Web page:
Integrated Weed Management

Integrated weed management (IWM), is a strategy to sustainably control weeds by utilizing cultural, biological, mechanical, and chemical methods. It is economically and ecologically beneficial to approach weed management with a multi-faceted plan as it reduces reliance on short-term chemical applications and makes landscapes more resilient to invasion long-term.

What is a Weed?

Plants that are considered weeds can be native or non-native species that cause economic or ecological damage. The economic impacts can include reduced forage, reduced crop yields, interference with irrigation systems or harvesting, and damage equipment or infrastructure. Ecologically, weeds can increase the risk of frost damage early in the season, harbor pests and pathogens, compete with native species for water and nutrients, alter water flows, and cause cascading effects in food chains. A large part of what may make a plant weedy is a lack of natural predators to keep populations in check. When biological controls are implemented, long-term control of weedy species can be achieved. To successfully implement an IWM strategy, consistent monitoring and management are key. As Peter Drucker said,” You can’t manage what you don’t measure.”

Control Methods

As with most problems, prevention is the best strategy. Regularly cleaning farm equipment between fields, scouting fields for emerging issues, and inspecting hay for contaminants are all good preventative techniques.

Cultural

Cultural controls take advantage of the natural growth cycles of weeds to give a competitive edge to desirable species. 

  • Cover crops that reduce light, nutrients, and water availability in off-seasons
  • Altered crop spacing allows desirable plants to reach the canopy quicker and shade out slower growing weeds
  • Crop rotation prevents weeds from adapting to a single cropping system
  • Increased biodiversity in row breaks or pastures provide a more robust and invasion-resistant landscape

Biological

Biological controls utilize the long-established relationships between weeds and their natural enemies to provide an ecological balance that keeps weeds at an acceptable level. It is ecologically and economically beneficial.

  • Classical Biocontrol is the introduction of specific insect enemies of weeds. These insect agents are carefully selected and studied to prevent non-target effects and when established provide long-term suppression of introduced weed species. There are four types of classical biological control agents: predators and pathogens that will directly attack the plant, parasitoids that exploit the life cycle of insects, and competitors that can outcompete pest species. The Insectary’s main focus and area of study is classical biocontrol.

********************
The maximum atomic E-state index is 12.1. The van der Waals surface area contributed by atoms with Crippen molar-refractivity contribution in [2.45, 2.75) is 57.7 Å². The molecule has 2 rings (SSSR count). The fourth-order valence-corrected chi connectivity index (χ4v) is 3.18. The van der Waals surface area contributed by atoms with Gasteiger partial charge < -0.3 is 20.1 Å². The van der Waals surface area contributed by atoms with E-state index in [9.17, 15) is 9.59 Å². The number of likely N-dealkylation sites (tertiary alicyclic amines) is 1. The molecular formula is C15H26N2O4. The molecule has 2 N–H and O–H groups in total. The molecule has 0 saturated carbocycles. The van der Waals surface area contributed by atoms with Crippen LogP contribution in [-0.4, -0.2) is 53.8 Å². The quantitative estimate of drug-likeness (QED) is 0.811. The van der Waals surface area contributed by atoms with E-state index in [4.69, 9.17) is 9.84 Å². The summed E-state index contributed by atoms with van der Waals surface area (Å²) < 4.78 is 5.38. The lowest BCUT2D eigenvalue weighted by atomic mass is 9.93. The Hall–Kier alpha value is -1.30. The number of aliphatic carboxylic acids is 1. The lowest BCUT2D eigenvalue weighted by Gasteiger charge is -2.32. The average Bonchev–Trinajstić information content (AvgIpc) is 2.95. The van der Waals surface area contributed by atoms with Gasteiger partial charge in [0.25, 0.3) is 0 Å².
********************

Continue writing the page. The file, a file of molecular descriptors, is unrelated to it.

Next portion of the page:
• Augmentative biocontrol is the large release of beneficial organisms at crucial times during the growing cycle. This typically comprises large predator releases during crucial periods of the crop cycle like releasing ladybird beetles or predatory mites in greenhouses.
  • Conservation biocontrol is a focus on preserving and integrating native beneficial insects into cropping systems. Strategies include providing habitat for insects and minimizing life cycle disturbance and increasing biodiversity.

Mechanical

Mechanical controls are usually the most labor-intensive control strategy. It includes hand pulling, tillage, burning, mowing, or any other physical removal of weed species. Control of weeds can be achieved with proper timing but improper timing, such as mowing when seeding is already occurring, can spread weed infestations.

Chemical

Chemical controls are important facets of a well-integrated weed management strategy but their use should be carefully implemented and weighed against the ecological impacts. Improper use of chemical controls can have many unintended negative consequences such as herbicide-resistant weeds, reduction of native and desirable species, or soil and water contamination. Good approaches to chemical weed control include:

  • Proper weed identification and a good knowledge of herbicide-resistant weed species in the area
  • Appropriate timing and application including proper application rates, PPE, and minimizing overspray or non-target effects
  • Diverse tank mixes that utilize multiple sites of action to prevent herbicide resistance

Resources

Integrated Weed Management

Creating an Integrated Weed Management Plan

Range, Pasture, and Natural Area Weed Management

Xerces Society Ecological Pest Management

Integrated Pest Management for Orchards

Biological Control

Cornell University Biological Control

University of California W3185

U.S. Forest Service Research & Development

CABI

USDA APHIS PPQ